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New Jersey laws on shoplifting

This page is provided for information only. It should not be used as a substitute for legal advice. If you have a specific problem with shoplifting that you think can be dealt with through legal channels, you should contact a lawyer or your county prosecutor's office. The Crime Prevention Service, the School of Criminal Justice, and/or Rutgers University cannot be held responsible for any action arising from information presented here.

In New Jersey, what acts are counted as shoplifting?

  1. Taking away merchandise with the intention of paying less than the full price to the merchant
  2. Hiding merchandise on your body or something you're carrying with the intention of not paying for it
  3. Removing, altering, or transferring a price tag with the intention of paying less than the full price to the merchant
  4. Transferring merchandise from the container in which it's displayed to another container with the intention of paying less than the full price to the merchant (for example, putting a small item inside a large item and only paying for the larger item)
  5. Under-ringing with the intention of paying less than the full price to the merchant
  6. Removing a shopping cart with the intention of not returning it

Intention? How do I prove someone "intended" not to pay me?

There is a presumption in the law that if you find unpurchased merchandise hidden on someone or in their belongings, that he or she hid it deliberately and intends not to pay for it.

What do I do if I think someone has shoplifted from my store?

You can take someone into custody and detain them in a reasonable manner for a reasonable amount of time if you have probable cause to believe they're deliberately hiding unpurchased merchandise and that you can recover the merchandise by taking them into custody. If you do all this, you can't be found criminally or civilly liable.

What does "detain them in a reasonable manner for a reasonable amount of time" mean?

Ask them to return to the store with you and escort them to a private area. Say that it's about the "Item they seem to have not paid for." To be on the safe side, you should not touch anyone you take into custody, not even a slight tap on the arm. However, if the shoplifter tries to hit you or run away, you can use reasonable force -- that is, enough force to restrain them but not to escalate the situation. If the shoplifter really doesn't want to come with you, you may have to let them leave. Just be sure to get a good description and a license number and call the police. If you do take them into custody, phone the police right away, and the parents if the shoplifter is under age 18. The police like it if all your paperwork on the shoplifting incident is completed by the time they arrive.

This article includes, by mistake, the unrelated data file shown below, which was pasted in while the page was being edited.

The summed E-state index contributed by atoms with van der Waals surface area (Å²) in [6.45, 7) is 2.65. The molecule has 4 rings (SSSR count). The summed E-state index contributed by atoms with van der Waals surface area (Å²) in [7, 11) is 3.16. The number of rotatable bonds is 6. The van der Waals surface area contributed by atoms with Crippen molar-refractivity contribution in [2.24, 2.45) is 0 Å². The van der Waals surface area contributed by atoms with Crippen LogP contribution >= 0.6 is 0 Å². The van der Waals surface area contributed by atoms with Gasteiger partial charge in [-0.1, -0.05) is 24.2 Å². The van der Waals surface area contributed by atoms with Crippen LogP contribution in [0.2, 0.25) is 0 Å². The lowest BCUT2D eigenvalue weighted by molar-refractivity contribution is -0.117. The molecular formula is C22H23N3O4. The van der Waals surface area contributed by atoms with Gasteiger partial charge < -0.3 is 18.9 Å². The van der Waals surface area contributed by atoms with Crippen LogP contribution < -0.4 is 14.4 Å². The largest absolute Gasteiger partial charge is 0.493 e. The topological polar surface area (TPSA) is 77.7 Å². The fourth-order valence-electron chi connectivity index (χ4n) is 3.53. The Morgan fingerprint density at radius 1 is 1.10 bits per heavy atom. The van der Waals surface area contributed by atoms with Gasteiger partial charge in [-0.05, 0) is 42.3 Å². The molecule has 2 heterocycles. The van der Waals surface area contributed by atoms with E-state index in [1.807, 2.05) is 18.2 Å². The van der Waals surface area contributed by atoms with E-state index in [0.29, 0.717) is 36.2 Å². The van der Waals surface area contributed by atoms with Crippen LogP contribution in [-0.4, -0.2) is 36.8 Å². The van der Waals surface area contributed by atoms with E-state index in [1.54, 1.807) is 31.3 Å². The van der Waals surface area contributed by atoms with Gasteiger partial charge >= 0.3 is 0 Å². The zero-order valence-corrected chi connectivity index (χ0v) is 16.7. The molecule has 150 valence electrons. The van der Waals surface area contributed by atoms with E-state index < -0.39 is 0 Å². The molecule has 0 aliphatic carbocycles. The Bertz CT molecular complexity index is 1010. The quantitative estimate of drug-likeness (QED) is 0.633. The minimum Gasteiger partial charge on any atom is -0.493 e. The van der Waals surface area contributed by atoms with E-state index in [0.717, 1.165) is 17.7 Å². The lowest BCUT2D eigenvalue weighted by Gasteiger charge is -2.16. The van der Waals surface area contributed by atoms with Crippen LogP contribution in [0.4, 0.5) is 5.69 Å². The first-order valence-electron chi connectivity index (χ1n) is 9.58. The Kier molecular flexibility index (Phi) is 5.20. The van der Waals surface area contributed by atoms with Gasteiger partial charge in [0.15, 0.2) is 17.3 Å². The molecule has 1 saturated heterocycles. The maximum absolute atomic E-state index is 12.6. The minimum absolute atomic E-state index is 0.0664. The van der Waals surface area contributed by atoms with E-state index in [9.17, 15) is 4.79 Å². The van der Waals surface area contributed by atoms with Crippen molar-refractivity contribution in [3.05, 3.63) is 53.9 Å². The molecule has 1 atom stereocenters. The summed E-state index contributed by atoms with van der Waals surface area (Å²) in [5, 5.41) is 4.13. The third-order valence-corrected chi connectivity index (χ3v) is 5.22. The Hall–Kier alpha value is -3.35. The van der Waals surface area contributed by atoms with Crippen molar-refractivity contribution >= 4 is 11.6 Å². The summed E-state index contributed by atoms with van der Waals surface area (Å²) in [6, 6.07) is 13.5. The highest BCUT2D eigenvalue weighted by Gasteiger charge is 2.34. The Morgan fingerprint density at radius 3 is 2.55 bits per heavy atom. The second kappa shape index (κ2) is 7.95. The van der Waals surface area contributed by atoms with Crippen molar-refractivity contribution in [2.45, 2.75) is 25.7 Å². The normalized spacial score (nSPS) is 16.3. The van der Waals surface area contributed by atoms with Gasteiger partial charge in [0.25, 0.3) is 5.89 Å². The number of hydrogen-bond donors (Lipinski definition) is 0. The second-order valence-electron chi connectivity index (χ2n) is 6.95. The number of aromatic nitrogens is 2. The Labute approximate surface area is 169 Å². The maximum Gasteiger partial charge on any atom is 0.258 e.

What does "probable cause" mean?

Experts on the prevention of shoplifting say that you should fulfill these conditions before taking someone into custody:

  1. see the shoplifter APPROACH, SELECT, and CONCEAL your merchandise;
  2. maintain uninterrupted observation of the shoplifter;
  3. see the shoplifter fail to pay for the merchandise; and
  4. approach the shoplifter OUTSIDE of the store (although some security experts claim that the shoplifter can be detained inside the store if they are past the cash registers).

What are the penalties for shoplifting?

It depends on the "full retail value" of the merchandise that was stolen.

2nd Degree full retail value of $75,000 or more imprisonment of 5-10 years fine up to $150,000
3rd Degree full retail value of over $500 but less than $75,000 imprisonment of 3-5 years fine up to $15,000
4th Degree full retail value of between $200 and $500 imprisonment up to 18 months fine up to $10,000
Disorderly Persons Offense full retail value of under $200 imprisonment up to 6 months fine up to $1,000

Additional mandatory penalties include:

  • for a first offense, at least 10 days of community service
  • for a second offense, at least 15 days of community service
  • for a third or subsequent offense, up to 25 days of community service AND imprisonment for no less than 90 days

Will shoplifters in my store be prosecuted?

It depends. Most of the time, if the shoplifter stole over $2,000 worth of merchandise, county prosecutors can't send the case to municipal court instead.

Does it matter if the shoplifter doesn't have a lawyer?

No, prosecutors have to prosecute all shoplifting offenses even if the defendant doesn't have a lawyer.

Can prosecutors help me get money (civil penalties) from shoplifters?

Prosecutors don't actually work for you, but for the State of New Jersey. They aren't allowed to negotiate for, request or require a defendant to pay you anything. They can request that restitution be ordered, but then it's up to the judge to decide.

Memo from New Jersey Attorney General John Farmer to All County and Municipal Prosecutors, Guidelines on the Prosecution of Shoplifting Offenses, January 16, 2001.

Senate and General Assembly of the State of New Jersey, P.L. 2000, Chapter 16, An Act Concerning Penalties for Shoplifting Offenses, April 28, 2000.

More Shoplifting Resources

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